Hygge is a state of mind, a special mood, or even a worldview celebrating one’s being in harmony with the environment.
The surroundings both become a reflection of this inner peace and help make it happen.
In other words, things by themselves may or may not be perfect, but it is how we see them that truly matters. This is where light comes into play – and truly brings to life the magic of hygge.
Being a crucial part of tuning your home in to the hygge mood, lighting is probably the most challenging to implement.
Think about what an immense effect lighting has on people, nature, and everything around us! As flower buds open up toward the morning sun, as leaves fall at the end of the summer, so do we follow the eternal rhythm of night and day. With just 7 hours of daylight in winter Scandinavians know a thing or two about artificial light.
Hygge lighting is soft, warm and layered. Danes often say that it is the recreation of natural lighting which occurs at sunset or in the early morning hours, when people tend to feel the happiest (isn’t it so wonderfully true?).
Warm colors invoke the sense of comfort and relaxation, and it is the play of light and shade that essentially gives volume, texture and meaning to our surroundings.
This amber glow chiaroscuro is naturally achieved through fire light, be it in candles or logs in a fireplace. But if for whatever reason this is not an option for you – don’t worry. Here are a few top secrets from the Danes who have perfected the art of imitating this natural phenomenon at their homes.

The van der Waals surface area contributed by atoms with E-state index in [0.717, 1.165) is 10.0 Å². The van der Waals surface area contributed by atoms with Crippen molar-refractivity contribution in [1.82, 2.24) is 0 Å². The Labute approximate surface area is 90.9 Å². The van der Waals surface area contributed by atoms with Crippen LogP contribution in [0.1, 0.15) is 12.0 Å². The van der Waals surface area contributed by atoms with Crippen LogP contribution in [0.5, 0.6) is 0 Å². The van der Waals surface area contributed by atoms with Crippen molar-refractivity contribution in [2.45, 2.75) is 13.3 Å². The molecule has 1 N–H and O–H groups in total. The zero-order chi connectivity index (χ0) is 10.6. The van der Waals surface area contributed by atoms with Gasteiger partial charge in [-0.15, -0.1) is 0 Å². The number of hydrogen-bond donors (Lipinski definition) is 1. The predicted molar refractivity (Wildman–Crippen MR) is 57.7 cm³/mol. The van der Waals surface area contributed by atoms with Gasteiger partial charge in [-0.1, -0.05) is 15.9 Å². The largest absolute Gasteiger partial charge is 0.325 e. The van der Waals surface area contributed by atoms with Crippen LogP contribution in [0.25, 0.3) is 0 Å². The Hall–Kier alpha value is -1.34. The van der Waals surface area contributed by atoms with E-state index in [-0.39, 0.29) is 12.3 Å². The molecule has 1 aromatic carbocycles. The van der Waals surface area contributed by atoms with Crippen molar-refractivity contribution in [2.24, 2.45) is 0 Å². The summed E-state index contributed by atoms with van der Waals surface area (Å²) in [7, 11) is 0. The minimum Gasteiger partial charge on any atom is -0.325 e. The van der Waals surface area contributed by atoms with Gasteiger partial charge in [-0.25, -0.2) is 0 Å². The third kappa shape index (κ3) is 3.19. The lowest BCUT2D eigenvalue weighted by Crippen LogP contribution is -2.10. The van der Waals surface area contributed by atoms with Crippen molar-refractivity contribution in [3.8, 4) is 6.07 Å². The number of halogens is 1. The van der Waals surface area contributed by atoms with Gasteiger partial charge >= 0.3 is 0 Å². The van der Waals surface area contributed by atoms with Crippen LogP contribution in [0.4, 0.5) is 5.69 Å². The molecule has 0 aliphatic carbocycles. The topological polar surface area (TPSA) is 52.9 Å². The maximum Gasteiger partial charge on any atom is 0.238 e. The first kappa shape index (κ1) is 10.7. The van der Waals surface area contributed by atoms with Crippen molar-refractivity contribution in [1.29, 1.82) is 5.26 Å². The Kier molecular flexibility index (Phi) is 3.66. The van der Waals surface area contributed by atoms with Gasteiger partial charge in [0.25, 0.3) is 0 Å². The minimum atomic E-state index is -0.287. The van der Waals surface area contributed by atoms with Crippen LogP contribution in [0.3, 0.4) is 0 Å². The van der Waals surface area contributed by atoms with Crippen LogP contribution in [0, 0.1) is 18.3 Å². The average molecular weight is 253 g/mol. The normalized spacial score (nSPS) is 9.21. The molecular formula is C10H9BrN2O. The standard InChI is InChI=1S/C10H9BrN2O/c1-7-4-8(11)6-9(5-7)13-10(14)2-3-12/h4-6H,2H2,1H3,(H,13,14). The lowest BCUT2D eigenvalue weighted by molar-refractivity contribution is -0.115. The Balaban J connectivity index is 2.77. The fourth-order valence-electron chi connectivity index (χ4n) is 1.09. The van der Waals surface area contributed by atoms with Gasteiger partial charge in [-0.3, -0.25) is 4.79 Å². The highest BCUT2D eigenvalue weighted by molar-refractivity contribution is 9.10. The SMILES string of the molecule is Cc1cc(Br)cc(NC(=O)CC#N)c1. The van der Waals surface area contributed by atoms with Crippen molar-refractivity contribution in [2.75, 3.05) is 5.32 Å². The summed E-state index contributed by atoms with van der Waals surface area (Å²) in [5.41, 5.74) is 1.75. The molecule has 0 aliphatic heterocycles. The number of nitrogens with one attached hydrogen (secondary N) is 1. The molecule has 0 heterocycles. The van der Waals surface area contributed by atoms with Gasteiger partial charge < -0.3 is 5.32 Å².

Use several sources of light such as floor and table lamps and wall mounts. Replace the overbearing ceiling light with a cluster of pendants at middle line.
Mix ambient, basic lighting with accents on your favorite areas and design elements in the room. It can be a piece of artwork, a coffee table with a vintage statuette, or a plant.
It is a good idea to avoid direct light on seating areas – being under a stark illumination makes you feel anything but relaxed (remember that armchair at a dentist’s office?) You may also experiment with highlighting negative spaces – the gaps in-between objects – with diffuse, subtle light.
Layering divides space into zones and creates the sense of intimacy. It will transform a plain room into an engaging landscape with cozy nooks – hyggekrogs. For example, pendants above a dining table and a wall mount by a rocking chair signal functional autonomy: here we gather, share food and enjoyment together, while here one can retreat inwards and quietly read a book.
2. Warm up.